Cyclopædia of Political Science, Political Economy, and the Political History of the United States

Edited by: Lalor, John J.
(?-1899)
BIO
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Editor/Trans.
First Pub. Date
1881
Publisher/Edition
New York: Maynard, Merrill, and Co.
Pub. Date
1899
Comments
Includes articles by Frédéric Bastiat, Gustave de Molinari, Henry George, J. B. Say, Francis A. Walker, and more.
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RANDOLPH

III.121.1

RANDOLPH, John, was born in Chesterfield county, Va., June 2, 1773, and died at Philadelphia, May 24, 1833. From 1799 until 1813 he was a democratic congressman from Virginia. After 1801 he was for some years the administration leader in the house; but in 1805 he quarreled with his party (see QUIDS), and for some years he was a free lance, claiming to be a better democrat than the dominant party, and yet opposing the embargo and the war of 1812 in company with the federalists. He was out of congress 1813-15, having been defeated by Jefferson's son-in-law, John W. Eppes, but was again in congress 1815-17, 1819-23 and 1827-9, and in the last interval was United States senator, 1825-7. During a part of the year 1830 he was minister to Russia.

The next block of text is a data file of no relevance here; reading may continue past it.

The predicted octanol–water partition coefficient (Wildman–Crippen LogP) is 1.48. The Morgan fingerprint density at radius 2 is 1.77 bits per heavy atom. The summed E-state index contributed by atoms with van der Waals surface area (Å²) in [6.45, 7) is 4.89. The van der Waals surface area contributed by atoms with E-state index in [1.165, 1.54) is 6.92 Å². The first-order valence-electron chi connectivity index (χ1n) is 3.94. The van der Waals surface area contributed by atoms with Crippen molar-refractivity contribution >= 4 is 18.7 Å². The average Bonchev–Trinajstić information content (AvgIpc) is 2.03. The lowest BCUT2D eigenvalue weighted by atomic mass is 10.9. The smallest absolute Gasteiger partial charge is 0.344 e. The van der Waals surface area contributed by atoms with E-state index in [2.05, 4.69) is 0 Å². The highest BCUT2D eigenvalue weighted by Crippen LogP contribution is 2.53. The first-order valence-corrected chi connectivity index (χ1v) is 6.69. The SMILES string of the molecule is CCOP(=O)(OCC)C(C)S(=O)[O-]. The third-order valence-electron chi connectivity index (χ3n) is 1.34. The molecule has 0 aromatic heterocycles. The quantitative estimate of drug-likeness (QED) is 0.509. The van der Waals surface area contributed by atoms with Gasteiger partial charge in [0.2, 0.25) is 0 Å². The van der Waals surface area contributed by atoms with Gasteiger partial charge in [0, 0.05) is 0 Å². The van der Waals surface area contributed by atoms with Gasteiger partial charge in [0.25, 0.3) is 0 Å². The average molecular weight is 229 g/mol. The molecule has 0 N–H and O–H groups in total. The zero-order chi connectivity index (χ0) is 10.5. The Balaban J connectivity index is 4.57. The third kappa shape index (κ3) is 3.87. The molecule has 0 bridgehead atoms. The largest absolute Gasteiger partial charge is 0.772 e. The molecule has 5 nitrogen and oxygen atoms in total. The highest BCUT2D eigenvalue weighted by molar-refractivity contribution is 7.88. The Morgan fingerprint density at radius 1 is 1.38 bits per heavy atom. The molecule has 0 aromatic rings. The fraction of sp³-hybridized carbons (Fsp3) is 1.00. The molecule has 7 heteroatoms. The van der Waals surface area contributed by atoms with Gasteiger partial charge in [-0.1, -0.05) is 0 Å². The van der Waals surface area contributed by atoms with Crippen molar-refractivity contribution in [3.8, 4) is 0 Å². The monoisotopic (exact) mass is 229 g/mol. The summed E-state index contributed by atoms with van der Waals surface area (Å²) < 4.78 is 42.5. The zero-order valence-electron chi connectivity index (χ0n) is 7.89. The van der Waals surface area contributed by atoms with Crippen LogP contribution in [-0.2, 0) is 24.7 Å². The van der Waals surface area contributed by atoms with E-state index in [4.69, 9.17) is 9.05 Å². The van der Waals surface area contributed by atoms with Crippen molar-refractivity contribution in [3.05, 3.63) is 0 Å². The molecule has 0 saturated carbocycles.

III.121.2

—Randolph's attenuated frame, his shrill voice, his powers of bitter sarcasm, his extraordinary eccentricities of speech, dress and manner, his pride of descent from Pocahontas, and, with it all, his real political power of thought, made him the problem of his own time. He was variously supposed to be crazy, emasculated, or guilty of some enormous secret crime; but he seems to have been only a supremely selfish spirit, loving a few others because they belonged to him, and his selfishness was concentrated into disease as they were taken from him by death.

III.121.3

—See Garland's Life of Randolph; F. W. Thomas' John Randolph; Parton's Famous Americans; 2.5 Harver's Monthly; 103 North American Review.

ALEXANDER JOHNSTON.

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